Farm Report: January/February 2017


January 5, 2017

Farm ReportIssue 22: January/February 2017

Winter in Baja Arizona is full of life. While many farms in the North and Midwest regions are facing frozen topsoil, lack of sunlight, and temperatures too low to grow, Baja Arizona is buzzing.

During January and February, Don and Cris Breckenfeld of Breckenfeld Family Growers in Tucson are harvesting from the first ripe winter beds and planting a second round of winter vegetables. This way, the season is expanded from one to two harvests of winter crops. Hardy greens, herbs, and root vegetables are characteristic of the season.

The winter is also a time for cover crops to regenerate soil nutrients and create a fertile bed in which spring’s seeds will flourish. “Maintaining consistent soil fertility is key,” says Cris Breckenfeld. Previous fields are tilled, leaving the spent plants to compost underground. Winter rains help feed the compost, which will return enhanced levels of nitrogen to the soil.

La Oesta Gardens collard greens.

La Oesta Gardens collard greens.

The Breckenfelds use this time to plan crop rotation, important to balancing soil health and controlling pests. Aphids and other harmful bugs tend to not follow a certain crop if it is planted in one location for less than two years.

While temperatures in Tucson may not be reaching below 40 degrees at night, frost can settle in quite easily in higher elevations. Garlic that was planted in November, for example, will be utilizing the cold ground to stimulate growth of large bulbs. Other young, vulnerable starts of arugula and carrot lie under fabric row cover to protect from frost and birds. Once the plants reach just under a foot tall, the cover is removed to allow a healthy insect and worm population.

“By December, we’ll have onions and leeks in the ground,” says Don. By the end of January, green bulbing onions, known for their use in carne asada, are harvestable. Other harvestable crops include multiple varieties of beets, carrots, spinach, arugula, shallots, cilantro, and chard.

Breckenfeld Family Growers sells each Thursday evening at Santa Cruz River Farmers’ Market. The farm’s produce is available at many local restaurants, including 5 Points Market & Restaurant, with the help of Pivot Produce, Baja Arizona’s up-and-coming food hub.

Top Knot Farms, a poultry producer, faces cooler temperatures and higher production during the holiday season. Located in Benson, the farm is on average five to seven degrees cooler than metropolitan Tucson. In January and February, fragile young birds are kept warm under the protection of small domes warmed with heat lamps.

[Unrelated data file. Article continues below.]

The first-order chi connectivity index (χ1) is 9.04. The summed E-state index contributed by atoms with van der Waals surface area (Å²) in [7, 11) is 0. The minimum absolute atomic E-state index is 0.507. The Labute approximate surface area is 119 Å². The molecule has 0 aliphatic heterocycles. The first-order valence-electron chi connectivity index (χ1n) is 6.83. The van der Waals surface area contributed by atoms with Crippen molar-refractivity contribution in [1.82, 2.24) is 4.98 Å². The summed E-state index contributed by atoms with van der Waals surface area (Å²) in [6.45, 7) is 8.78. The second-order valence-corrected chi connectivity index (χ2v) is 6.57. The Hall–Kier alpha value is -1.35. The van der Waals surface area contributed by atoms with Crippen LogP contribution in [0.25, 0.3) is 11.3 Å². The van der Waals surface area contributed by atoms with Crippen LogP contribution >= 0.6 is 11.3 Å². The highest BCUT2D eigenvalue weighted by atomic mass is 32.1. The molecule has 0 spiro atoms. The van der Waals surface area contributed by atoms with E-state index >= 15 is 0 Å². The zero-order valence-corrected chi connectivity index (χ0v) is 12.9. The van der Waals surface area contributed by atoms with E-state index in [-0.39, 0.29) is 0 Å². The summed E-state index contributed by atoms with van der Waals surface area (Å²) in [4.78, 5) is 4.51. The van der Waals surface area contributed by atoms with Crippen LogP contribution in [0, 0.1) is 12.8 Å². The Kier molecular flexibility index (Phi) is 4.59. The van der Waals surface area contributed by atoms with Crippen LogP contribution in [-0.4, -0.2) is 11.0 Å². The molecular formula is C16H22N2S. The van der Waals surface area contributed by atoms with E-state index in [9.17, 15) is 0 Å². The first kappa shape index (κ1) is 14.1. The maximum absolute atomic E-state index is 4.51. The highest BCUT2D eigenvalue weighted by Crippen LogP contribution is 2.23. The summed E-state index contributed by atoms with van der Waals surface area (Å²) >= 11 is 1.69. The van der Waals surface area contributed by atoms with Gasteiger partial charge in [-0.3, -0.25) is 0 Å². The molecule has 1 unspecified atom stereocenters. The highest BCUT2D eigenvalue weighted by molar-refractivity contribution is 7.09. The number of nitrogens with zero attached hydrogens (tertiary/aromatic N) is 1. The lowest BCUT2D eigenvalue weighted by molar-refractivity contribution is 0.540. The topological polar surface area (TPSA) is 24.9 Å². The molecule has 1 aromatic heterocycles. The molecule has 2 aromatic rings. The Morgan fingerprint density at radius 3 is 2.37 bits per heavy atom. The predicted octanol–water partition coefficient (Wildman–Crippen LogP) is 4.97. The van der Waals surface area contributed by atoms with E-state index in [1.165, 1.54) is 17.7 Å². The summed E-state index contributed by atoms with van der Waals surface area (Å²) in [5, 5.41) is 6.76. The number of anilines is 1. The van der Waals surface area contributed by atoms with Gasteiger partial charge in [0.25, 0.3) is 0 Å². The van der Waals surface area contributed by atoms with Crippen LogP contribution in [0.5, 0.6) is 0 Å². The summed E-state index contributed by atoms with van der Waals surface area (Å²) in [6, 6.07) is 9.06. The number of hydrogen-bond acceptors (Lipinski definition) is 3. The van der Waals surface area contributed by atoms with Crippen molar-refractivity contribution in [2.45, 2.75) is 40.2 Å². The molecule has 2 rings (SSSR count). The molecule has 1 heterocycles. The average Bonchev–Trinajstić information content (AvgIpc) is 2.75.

“Daily duties on the farm include feeding and checking on the bedding of young birds, composting litter, and maintaining water pumps and reservoirs,” says Michael Muthart of Top Knot Farms. The farm will continue to receive two deliveries of 200 day-old chicks per month, which must be kept at a constant, warm temperature in a brooder until the birds grow feathers. Muthart also processes older birds weekly to bring to market, selling everything from livers and hearts to full birds.

Top Knot will sell fresh—never frozen—broiler chickens, broad-breasted turkeys, and geese at the Heirloom Farmers’ Market at Rillito River Park throughout the winter season.

Sleeping Frog Farm carrots.

Sleeping Frog Farm carrots.

For those growing indoors, winter weather is not nearly as great a challenge. Indoor aquaponics offers the advantage of a temperature-controlled environment. “We grow any product at any time of the year,” says Chaz Shelton, founder of Merchant’s Garden. “As it gets colder and we don’t need cooling, our utility bills will shrink dramatically.”

The operation’s 10,000-square-foot greenhouse, full of large tanks of tilapia fish and greens, is warmed during the peak of winter. “At colder temperatures, fish don’t eat as much,” says Shelton. “They don’t produce as much waste to feed plants.” The high heat capacity of water means it is able to maintain a stable temperature better than air. Therefore, the cost of heating the water tanks falls below that of maintaining a growing room.

Within 35 days, seeds are sprouted under artificial light and grown to full size in a deep-water system. This system involves plant roots suspended over nutrient-rich, oxygenated water, fed by fish waste. “We’ll have our hands full with turning over lots of leafy greens,” says Shelton. “We’ll be producing 800 to 1,000 heads of lettuce a day for distribution.”

Merchant’s Garden produces about five varieties of leafy greens and head lettuce, three varieties of basil, and edible flowers, like marigolds. Nearly 5,000 pounds of tilapia will be ready to harvest in mid-February, which Merchant’s Garden will most likely sell directly to restaurants or a distributor.

Merchant’s Garden is also selling to many local restaurants including Ermanos, Agustín Kitchen, and La Cocina. Greens are sold on the shelf in three in-town locations: Rincon Market, Time Market, and the Food Conspiracy Co-op. ✜

Rachel Wehr is a Tucson-based freelance journalist. She spends her free time in nature among cactus and pines.

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